About the series
This event is open only to federal employees. Registration is required.
The Social and Behavioral Sciences Interagency Workgroup, comprised of social and behavioral scientists from more than a dozen federal agencies, is sponsoring a virtual conference designed to bring together federal agency perspectives and experiences with applying big data to address social, behavioral, cultural, and economic issues. This is a complex area of emerging importance, with many facets including both technical and ethical issues. The conference will bring together social scientists, including sociologists, behavioral scientists, psychologists, risk assessors, risk communicators, and potentially others to discuss these issues.
Through a variety of presentations and panel discussions, we expect to:
- Discuss new types of big data that are especially relevant to exploring social science questions.
- Discuss ethical and legal issues associated with using big data in a social science context and any special concerns with using such data to support federal agency decisions and actions.
- Improve understanding of what big data means in the context of social science.
- Discuss technical issues and challenges to using big data in the social sciences.
Outcomes of this workshop may include a summary of agency perspectives and experiences using big social science data, development of a list or repository of social science datasets with associated experts and contacts, guidance on ethical use of big social science data, gap analysis and complementary opportunity analysis, and/or a commentary paper.
Due to the ongoing risks from COVID-19, we have decided to hold the conference virtually. This conference is intended for a federal audience, with some presentations provided by non-federal experts who can provide perspectives on computational social science and big data.
Day 1 (Wednesday, September 30):
Welcome and overview
- Bryan Hubbell, EPA
- Bill Riley, NIH
- Arthur Lupia, NSF, conference host
Empowering Social Science to Understand and Ameliorate Major Challenges of Human Society
- Gary King, Harvard
2:00 – 2:15
Linking social science data to big data platforms
Moderator: Arthur Lupia, NSF
- Modernizing data and encouraging social science within the U.S. Census Bureau - Misty Heggeness, US Census Bureau
- Modernizing crime data reporting: linking law enforcement incident-based crime data to state and local indicators of public health and quality of life - Kim Martin, DOJ
- Linking disparate data sources to advance environmental health sciences - Chris Duncan, NIEHS
- Collecting and integrating patient-reported outcomes with electronic health records - Chun-Ju (Janey) Hsiao, AHRQ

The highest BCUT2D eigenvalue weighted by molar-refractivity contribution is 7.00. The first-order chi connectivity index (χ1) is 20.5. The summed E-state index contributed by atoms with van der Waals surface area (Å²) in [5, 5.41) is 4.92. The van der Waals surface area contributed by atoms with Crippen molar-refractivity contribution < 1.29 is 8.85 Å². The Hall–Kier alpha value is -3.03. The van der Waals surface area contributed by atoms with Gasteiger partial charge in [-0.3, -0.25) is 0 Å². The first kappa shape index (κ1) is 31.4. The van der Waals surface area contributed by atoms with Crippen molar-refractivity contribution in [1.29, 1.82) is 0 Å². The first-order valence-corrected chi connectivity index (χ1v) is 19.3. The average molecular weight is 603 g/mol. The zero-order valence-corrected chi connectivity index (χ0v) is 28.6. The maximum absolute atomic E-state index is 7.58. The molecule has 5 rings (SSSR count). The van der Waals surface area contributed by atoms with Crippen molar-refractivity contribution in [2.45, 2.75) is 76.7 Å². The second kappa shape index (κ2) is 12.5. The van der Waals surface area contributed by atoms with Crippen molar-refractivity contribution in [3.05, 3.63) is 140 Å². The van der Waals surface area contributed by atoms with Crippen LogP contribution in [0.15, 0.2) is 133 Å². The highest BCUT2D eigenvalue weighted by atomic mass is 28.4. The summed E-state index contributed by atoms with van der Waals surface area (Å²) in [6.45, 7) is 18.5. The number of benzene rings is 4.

- Educational data - Anthony Kelly, George Mason University
4:00 – 4:15
4:15 – 4:45 - Interfacing between small and big data: Social interactions and educational inequality
- Rebecca Johnson, Dartmouth College
4:45 – 5:00
Day 1 wrap up
Day 2 (Thursday, October 1):
12:00 – 12:10
Welcome and day 1 recap
12:10 – 1:00
Lunch and learn presentation on big data tools for social sciences
- Frauke Kreuter, University of Maryland
1:00 – 1:15
1:15 – 2:00
Keynote presentation: "NOAA Big Data and Social Science: Ensuring Public Safety and American Prosperity in the 21st Century"
- Tim Gallaudet, Rear Admiral, U.S. Navy (Ret.) Assistant Secretary of Commerce for Oceans and Atmosphere / Deputy NOAA Administrator
2:00 – 3:45
Ethics of big data, Part 1
Moderator: Anne Weaver, EPA
- When the Legitimacy of Data Comes Undone - danah boyd, Microsoft Research
- Privacy & Confidentiality: Perspectives from the Intersection of Big Data & Environmental Health Studies - Julia Lane, NYU
- New Approaches to Data Access and Use - Cavin Ward-Caviness, EPA
3:45 - 4:00
4:00 – 5:00
Ethics of big data, Part 2
Moderator: Bryan Hubbell, EPA
- Algorithms/AI - Aaron Roth, U. of Pennsylvania
- Environmental Epidemiology and Big Data - Ana Rappold, EPA
5:00 – 5:15
Day 2 wrap up
Day 3 (Friday, October 2):
Welcome and day 2 recap
Personally generated data
Moderator: Cavin Ward-Caviness, EPA
- Modeling Personally Generated Health-Related Data: Dynamic, Temporally Dense, Highly Contextualized—and Messy - Donna Spruijt-Metz, USC
- Volunteered geographic information for managing recreation on public lands- Spencer Wood, U. of Washington
- Human Mobility Data, Recreation and Water Quality - Nate Merrill, EPA
Participant-generated Data in the Era of the Internet of Things - Wendy Nilsen, NSF
Promise and Perils of Social Media Data
Moderator: Angela Moore, DOJ
- Using Crowd-sourced Data in Public Lands Recreation Monitoring - Eric White, USFS
- Harnessing Social Media Data in the Face of Environmental Uncertainty - Sonya Sachdeva, USFS
- Privacy & Ethics in a World of Volunteered Data - Katie Shilton, U. of Maryland
- Health misinformation on social media: measuring impact and developing responses - Wen-Ying Sylvia Chou, NIH/NCI
Conference Wrap up
Moderator: Cavin Ward-Caviness, EPA
- Sharing of perspectives – what has changed?
- Actions we can take to increase/improve use of big data
- U.S. Environmental Protection Agency
- National Institutes of Health